A. There are always some differences, and there are certainly political divides and political issues. But when it comes down to it, there’s a pretty close to universal belief that we as a nation want a strong defense. A strong defense allows our politicians to work with our allies and partners from positions of strength that in turn allow us to thrive economically.
I think all of the committees that I worked with on the Armed Services House and Senate side believe in an all-volunteer force. And they believe in the importance of taking care of the servicemembers in order to attract and retain that all-volunteer force. I know many of the staffers and some of the members on those key committees. I’m hopeful that provides me an ability to go in and talk to them and build on my existing relationships, having testified before most of them in the past.
Q. You have served as chairman and as a board member for the Army and Air Force Exchange Service and the Defense Commissary Agency. Did this provide fresh perspective on serving the military community?
A. The first thing that both of those taught me was how important those entities are. I was chairman of both of those organizations when COVID hit, and when the economic downturn started. There is a congressionally mandated market basket savings on those groceries. So you’re providing high-quality grocery products at a price that becomes affordable and reasonable for our military families and retirees. Same thing at the exchanges. You’re getting high-quality goods in many cases that are at reduced prices.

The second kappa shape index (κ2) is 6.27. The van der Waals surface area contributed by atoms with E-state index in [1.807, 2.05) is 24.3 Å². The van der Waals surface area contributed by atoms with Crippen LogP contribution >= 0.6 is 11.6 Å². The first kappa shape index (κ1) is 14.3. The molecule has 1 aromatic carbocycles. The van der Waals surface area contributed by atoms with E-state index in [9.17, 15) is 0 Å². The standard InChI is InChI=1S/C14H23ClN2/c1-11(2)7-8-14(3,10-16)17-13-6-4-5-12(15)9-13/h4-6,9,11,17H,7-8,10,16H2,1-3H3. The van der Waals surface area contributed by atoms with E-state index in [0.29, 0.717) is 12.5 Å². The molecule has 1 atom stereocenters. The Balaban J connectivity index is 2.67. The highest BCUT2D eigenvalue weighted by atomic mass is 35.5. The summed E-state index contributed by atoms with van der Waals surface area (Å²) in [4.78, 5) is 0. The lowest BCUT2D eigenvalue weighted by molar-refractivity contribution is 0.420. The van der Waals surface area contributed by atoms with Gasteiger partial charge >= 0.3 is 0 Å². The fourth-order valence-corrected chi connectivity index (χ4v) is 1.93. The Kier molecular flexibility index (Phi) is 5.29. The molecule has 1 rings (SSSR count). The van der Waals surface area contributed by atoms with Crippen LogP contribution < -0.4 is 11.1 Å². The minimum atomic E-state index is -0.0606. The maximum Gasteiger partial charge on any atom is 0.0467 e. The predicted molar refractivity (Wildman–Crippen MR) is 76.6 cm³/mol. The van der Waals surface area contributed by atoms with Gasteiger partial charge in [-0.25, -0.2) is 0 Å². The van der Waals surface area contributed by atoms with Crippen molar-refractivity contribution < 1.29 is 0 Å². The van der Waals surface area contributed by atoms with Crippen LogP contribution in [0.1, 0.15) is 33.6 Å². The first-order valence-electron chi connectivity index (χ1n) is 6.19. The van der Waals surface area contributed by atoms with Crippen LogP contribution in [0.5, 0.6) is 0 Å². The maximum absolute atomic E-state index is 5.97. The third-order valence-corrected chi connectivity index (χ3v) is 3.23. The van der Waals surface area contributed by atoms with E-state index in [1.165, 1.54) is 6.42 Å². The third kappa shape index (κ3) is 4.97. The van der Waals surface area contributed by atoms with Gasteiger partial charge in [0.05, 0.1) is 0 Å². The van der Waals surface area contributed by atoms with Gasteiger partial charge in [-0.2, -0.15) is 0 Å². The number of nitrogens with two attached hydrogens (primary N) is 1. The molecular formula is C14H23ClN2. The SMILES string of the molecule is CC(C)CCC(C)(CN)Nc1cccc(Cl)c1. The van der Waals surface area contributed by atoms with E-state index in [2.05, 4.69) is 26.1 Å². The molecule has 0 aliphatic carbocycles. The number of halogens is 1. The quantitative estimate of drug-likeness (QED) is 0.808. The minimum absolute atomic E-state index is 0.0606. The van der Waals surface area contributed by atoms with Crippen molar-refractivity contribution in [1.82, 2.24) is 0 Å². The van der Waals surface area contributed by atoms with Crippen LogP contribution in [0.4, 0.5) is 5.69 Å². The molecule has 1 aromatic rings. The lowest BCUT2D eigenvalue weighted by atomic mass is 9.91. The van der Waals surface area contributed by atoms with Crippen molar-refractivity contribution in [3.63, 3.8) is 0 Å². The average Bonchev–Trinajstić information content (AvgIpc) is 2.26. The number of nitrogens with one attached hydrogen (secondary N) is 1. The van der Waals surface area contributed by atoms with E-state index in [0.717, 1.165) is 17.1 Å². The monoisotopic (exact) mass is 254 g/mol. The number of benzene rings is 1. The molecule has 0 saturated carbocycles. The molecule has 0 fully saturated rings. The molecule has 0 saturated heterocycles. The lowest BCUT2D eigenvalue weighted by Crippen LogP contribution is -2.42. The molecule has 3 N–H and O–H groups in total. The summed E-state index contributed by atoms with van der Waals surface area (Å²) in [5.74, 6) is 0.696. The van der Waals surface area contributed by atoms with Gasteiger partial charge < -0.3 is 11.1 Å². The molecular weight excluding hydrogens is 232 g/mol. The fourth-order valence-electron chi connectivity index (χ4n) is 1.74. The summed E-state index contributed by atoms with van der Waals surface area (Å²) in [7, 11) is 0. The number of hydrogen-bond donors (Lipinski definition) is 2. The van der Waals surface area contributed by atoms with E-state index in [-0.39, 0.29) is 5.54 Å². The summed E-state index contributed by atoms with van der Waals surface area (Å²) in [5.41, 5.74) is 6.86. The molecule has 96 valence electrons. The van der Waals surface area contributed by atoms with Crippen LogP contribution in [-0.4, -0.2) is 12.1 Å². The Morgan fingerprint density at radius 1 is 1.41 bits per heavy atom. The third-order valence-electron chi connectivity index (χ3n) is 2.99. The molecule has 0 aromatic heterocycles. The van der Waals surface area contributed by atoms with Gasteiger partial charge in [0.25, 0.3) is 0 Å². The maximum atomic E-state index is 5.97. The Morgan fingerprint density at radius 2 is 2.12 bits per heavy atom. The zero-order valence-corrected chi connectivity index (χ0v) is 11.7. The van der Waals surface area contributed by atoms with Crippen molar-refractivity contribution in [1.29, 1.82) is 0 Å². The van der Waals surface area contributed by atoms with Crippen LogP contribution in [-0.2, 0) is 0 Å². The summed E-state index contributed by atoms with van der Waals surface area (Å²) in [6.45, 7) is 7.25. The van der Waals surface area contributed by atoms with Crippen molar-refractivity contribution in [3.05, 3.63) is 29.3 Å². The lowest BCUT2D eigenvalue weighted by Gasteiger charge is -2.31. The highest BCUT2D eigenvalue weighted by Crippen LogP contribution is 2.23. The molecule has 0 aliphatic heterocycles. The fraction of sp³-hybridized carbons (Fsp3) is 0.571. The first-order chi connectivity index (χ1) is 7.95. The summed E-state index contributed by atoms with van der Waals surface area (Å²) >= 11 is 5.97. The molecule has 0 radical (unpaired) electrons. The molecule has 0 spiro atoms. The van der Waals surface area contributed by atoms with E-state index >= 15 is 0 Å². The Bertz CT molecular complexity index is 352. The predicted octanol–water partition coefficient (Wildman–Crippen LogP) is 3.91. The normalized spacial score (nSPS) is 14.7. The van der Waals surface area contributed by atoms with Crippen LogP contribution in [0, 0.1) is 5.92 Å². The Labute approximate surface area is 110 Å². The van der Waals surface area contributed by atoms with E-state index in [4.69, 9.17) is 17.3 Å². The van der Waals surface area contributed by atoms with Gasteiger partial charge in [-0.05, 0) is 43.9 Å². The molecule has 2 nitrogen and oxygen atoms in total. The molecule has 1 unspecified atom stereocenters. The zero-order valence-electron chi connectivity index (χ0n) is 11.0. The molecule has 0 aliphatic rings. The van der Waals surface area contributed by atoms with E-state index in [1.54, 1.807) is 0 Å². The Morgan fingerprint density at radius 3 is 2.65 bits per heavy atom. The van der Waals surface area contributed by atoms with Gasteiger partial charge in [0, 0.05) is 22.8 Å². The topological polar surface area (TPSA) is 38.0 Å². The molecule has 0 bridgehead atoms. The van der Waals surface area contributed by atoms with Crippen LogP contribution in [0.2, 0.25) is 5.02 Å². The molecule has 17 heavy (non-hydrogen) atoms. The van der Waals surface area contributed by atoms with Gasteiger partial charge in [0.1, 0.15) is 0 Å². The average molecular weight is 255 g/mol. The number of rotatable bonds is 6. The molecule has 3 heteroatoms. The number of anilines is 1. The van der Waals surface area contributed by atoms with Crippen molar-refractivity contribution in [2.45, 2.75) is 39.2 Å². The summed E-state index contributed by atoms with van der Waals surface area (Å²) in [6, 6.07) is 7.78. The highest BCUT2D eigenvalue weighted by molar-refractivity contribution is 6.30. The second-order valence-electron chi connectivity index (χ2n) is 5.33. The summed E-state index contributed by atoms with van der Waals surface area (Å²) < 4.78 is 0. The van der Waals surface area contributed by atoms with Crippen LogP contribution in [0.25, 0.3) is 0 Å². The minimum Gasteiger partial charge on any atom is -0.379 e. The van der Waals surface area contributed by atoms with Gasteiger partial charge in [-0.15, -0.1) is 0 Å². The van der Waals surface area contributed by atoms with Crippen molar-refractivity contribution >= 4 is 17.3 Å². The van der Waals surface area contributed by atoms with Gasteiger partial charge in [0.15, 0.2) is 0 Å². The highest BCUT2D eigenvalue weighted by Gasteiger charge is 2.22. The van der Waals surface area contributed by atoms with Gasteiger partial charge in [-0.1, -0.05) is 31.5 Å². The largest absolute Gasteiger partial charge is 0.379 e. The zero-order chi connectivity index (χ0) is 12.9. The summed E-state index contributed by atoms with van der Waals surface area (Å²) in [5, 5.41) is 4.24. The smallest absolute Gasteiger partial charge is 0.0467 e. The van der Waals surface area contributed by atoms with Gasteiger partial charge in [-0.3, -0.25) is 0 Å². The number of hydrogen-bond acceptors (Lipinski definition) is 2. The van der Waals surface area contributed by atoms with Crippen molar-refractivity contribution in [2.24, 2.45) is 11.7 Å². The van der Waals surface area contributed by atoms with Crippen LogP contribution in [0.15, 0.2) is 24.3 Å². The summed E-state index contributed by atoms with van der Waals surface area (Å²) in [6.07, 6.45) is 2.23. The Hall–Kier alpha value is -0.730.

The other thing it taught me: There is a constant pressure from those who are in positions that have to look at resources and have a mission to tighten and balance budgets. And I understand that that’s part of their job. But those become attractive dollar targets in many cases for folks to go after and there will always be a need to defend those earned benefits.
Q. As we advocate for a strong volunteer force, where do you see areas of improvement in recruiting and retention?
A. In having an all-volunteer force, there are always going to be some personal and family sacrifices, there’s going to be difficulties. That’s inherent with voluntary military service. But there has to be some balance to where the service and sacrifices are worth the commitment. So that means the way we take care of those soldiers, sailors, airmen, Marines, Coast Guard members, the way you take care of their families, the way you compensate them is really important. And they pay attention to and they see what happens to those who have gone before them. That really matters in an all-volunteer force.
One of the things I think is important is to be able to tell the story about how well we take care of folks who have served. And so things like the recent PACT Act reinforce that your service is going to continue to be honored and supported.
There are a lot of opportunities in the press to portray some of the challenges associated with military service, but I don’t think those negatives get balanced enough with the positive stories. The ability to help people, to provide education, the opportunity to learn skills, and to then transition after military service to positive roles in our society. There’s an opportunity for organizations like MOAA to tell those positive stories of military service and help maintain the all-volunteer force.